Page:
Low-cost Windows 10 Intel Atom laptops and hybrids stand to get a performance boost now that Intel has announced its latest Apollo Lake CPU platform and Goldmont 14-nanometer microarchitecture.
With improved features for graphics processing and energy efficiency, the new Intel Atoms are designed especially for running low-cost Windows 10 hybrids destined to compete with Chromebooks in price point and feature set.
At the IDF 2016 Shenzhen conference, Intel touted graphics improvements for end users, and cost savings for OEMS, over devices built with previous generation of Intel® Atom™ CPUs, the 14-nanometer Cherry Trail (also called Atom x5 and x7) released in early 2015.
So what does this mean for new low-cost hybrids? It is looking like a Cloudbooks vs. Chromebooks showdown is headed for the budget laptop category.
Cloudbooks vs. Chromebooks showdown in 2016
Last year’s Cherry Trail laptops gained a solid reputation for offering nice bang-for-buck in the budget laptop and notebook segment. For NeweggBusiness, notable sellers were the TOSHIBA Satellite Click 10, the ASUS Transformer Book T100, ASUS EeeBook, and Acer Aspire—each of them Windows 10 Intel Atom Cherry Trail hybrids, a low budget ($300-$350) option for harnessing the latest Microsoft OS has to offer.
Then, the first sub-$200 Windows 10 laptop, the Acer Laptop Aspire One Cloudbook, started shipping at the end of the year. It became clear where this was headed.
All these new Windows 10 hybrids, with their small solid-state drives, low cost builds, and energy-efficient hardware designed for prolonged battery life, signals a demand for a Windows 10 device at a Chromebook price point. That is what OEMs and Intel are hoping for at least.
Can inexpensive Windows 10 devices take momentum away from the popularity of Chrome hardware? Google has experienced enormous success with Chromebooks in the classroom, and using Chromebook in the office is fairly common in many workplaces. For personal and work use alike, the main advantage of a Chromebook has always been a very low cost of entry.
Even the most decked-out Chromebooks seldom retail for more than $300. Even a Rolls Royce-grade Chromebook like the Acer Acer C910-54M that boasts an Intel Core i5 CPU and 4 GB of memory sells for well under $500.
Now as Windows 10 becomes more established, and shifts from “liability” to “selling point” in the adoption cycle of operating systems, a Windows 10 laptop with a low-cost Chromebook philosophy might be logical piece of hardware.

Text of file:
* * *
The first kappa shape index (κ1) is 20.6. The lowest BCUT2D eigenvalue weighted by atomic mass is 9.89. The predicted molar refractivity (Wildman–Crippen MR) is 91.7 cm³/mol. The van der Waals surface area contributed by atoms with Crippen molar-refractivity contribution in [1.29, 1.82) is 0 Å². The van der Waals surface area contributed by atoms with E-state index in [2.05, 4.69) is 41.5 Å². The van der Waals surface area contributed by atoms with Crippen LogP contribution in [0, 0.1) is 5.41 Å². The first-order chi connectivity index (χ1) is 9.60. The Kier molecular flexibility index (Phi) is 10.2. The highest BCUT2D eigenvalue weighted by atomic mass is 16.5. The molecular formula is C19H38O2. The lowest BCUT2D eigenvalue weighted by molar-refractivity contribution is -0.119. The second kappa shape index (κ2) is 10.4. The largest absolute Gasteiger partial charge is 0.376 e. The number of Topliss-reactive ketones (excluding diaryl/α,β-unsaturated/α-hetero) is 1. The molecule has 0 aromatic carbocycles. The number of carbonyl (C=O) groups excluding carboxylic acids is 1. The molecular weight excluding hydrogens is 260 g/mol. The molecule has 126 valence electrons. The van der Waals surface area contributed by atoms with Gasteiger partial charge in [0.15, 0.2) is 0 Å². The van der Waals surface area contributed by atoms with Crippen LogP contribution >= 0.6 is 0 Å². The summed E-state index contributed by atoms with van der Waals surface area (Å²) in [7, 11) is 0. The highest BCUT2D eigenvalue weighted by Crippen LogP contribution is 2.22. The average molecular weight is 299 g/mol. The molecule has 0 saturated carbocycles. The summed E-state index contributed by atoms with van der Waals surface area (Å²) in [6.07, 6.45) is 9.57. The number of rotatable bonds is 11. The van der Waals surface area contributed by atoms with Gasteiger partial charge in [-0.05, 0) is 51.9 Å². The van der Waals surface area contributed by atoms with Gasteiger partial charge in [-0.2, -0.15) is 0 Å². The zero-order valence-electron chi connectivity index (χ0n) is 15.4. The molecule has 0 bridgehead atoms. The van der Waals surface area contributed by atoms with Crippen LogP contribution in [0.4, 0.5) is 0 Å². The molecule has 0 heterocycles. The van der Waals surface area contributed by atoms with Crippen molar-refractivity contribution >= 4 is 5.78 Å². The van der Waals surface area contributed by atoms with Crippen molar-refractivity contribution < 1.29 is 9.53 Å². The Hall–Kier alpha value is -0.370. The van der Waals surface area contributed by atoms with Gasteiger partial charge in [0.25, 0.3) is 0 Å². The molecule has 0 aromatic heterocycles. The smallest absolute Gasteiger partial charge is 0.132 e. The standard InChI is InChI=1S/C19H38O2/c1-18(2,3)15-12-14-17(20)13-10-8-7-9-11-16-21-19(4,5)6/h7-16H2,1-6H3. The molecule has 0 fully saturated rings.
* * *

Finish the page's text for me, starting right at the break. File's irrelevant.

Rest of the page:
A Windows 10 device will need to offer a little something extra, and Intel hopes Apollo Lake will provide the incentive to drive the “Cloudbook” push for OEMs.
A bargain 4K experience?
Performance-wise, a graphics processing boost seems like the key Apollo Lake advantage over previous Intel Atom iterations. The new Goldmont microarchitecture employs Intel’s Gen9 graphics design introduced with Skylake CPUs in desktop PCs. This will allow Apollo Lake devices 4K video playback capabilities and an overall better visual appeal.
Intel made clear in its pitch to OEMs that Apollo Lake CPUs promise to cut down production costs, a huge selling point for manufacturers fighting for table scraps in the low-margin budget laptop arena.
To give you an idea of how cutthroat the budget laptop market is, Intel is excited to quote a combined savings that can range between $5.55 to $7.35 per machine for manufacturers.
What does this mean for retailers, manufacturers, and consumers?
Chances are pretty good that OEMs will jump at the opportunity to produce Chromebook-priced Windows 10 Intel Atom laptops. Intel will make out just fine, and as always, OEMs have the tougher sell.
Whether Apollo Lake-based hybrids will turn a profit depends on whether retailers move a lot of inventory. It has to go beyond personal users. Manufacturers will be looking to court high-volume customers in education, and larger companies with a lot of end users needing lightweight laptops.
The idea is that a low-cost Windows 10 will appeal to CIOs more accustomed to deploying, managing, and securing PCs in a Windows Server environment. When there is pressure from IT management to have a homogenous OS environment, Windows devices almost always have an edge.
That said, Google and Chrome owes its recent success in the business realm to IT that accommodates BYOD and multiple operating systems. Google never set out to replace OSX or Windows devices, it made gains operating within and alongside them. This trend shows little sign of stropping any time soon..
Ultimately success for OEMs will come down to how they harness Apollo Lake CPU advantages moving forward. It is up to hardware manufacturers to provide the best experience for both IT and the end user. We’ll see how Windows 10 Intel Atom processors shake out for OEMs when we get a glimpse of what they can do with it—and we expect to see product previews as early as 2H 2016, so stay tuned.